Spencer was wrong. There can never be a science of science because there be can be no single, unifying observation–or an observation without a blind spot. All observations are partial, and they all reduce the complexity of whatever they are supposed to be observing. All we can ever have is a plurality of partial knowledges, and these ways of seeing can not be harmonized.
” The problems that are most in need of interdisciplinary cooperation are
“wicked problems” such as food crises, climate change mitigation, and other resilience and sustainability problems (Klein 2004). Wicked problems are complex problems where there is disagreement on what the problem actually is, there are different interests and different perspectives involved that frame the problem differently, and proposed solutions often contradict each other.”
One common view is that the prison-industrial complex (PIC) is an intentional, goal directed operation–that there is a design behind it. Cleary, there are, in fact, particular actors with particular goals. But from a systems theory perspective there can be no single, grand design, designer, or primary purpose behind this thing that has evolved. There is no single Prime Mover. We can point to particular corporations or sectors of the economy such as for-profit prisons or particular people or political parties, but all of these efforts to pin blame inevitably simplify this issue.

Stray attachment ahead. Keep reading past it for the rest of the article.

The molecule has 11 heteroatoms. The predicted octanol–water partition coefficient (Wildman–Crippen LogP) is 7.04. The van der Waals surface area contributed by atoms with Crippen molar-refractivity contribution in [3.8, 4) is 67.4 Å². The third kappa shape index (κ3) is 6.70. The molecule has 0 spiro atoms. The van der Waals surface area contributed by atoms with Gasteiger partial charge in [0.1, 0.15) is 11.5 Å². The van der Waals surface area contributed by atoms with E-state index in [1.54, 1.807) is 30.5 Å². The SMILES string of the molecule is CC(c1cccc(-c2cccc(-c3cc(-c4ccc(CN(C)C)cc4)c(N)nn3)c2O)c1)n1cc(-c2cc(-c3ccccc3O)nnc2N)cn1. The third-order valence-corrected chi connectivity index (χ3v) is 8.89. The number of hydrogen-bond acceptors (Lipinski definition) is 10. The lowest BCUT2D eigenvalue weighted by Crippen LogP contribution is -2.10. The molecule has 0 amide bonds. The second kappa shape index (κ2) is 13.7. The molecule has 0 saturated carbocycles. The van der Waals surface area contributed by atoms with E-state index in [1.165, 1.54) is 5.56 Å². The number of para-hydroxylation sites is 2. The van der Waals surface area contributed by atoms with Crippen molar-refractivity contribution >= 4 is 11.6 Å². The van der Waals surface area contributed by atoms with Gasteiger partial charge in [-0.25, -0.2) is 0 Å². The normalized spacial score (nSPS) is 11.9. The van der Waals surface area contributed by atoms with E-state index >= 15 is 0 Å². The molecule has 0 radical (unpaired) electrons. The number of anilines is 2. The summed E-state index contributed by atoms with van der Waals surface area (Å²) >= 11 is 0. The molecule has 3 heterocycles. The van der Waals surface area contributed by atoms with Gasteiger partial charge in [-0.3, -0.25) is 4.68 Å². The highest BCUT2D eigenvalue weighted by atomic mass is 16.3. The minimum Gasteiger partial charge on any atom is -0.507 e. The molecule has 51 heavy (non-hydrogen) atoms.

Penality would then appear to be a way of handling illegalities, of laying down the limits of tolerance, of giving free rein to some, of putting pressure on others, of excluding a particular section, of making another useful, of neutralizing certain individuals and of profiting from others. In short, penality does not simply ‘check’ illegalities; it ‘differentiates’ them, it provides them with a general ‘economy’.
“[Evolutionary] advances reduce complexity in order to organize greater complexity on the basis of restriction. Thus a road network reduces the possibilities for movement to enable easier and faster movement and hence increase options for movement concretely available.”
The Tragedy of Culture, Simmel theorized, occurred as societies modernized and the massive amounts of objective cultural products overshadowed (and overwhelmed) the subjective abilities of the individual. Presented with more options than one person can possibly ever hope to experience in a lifetime, the modern individual runs the risk of stunting his or her social psychological growth.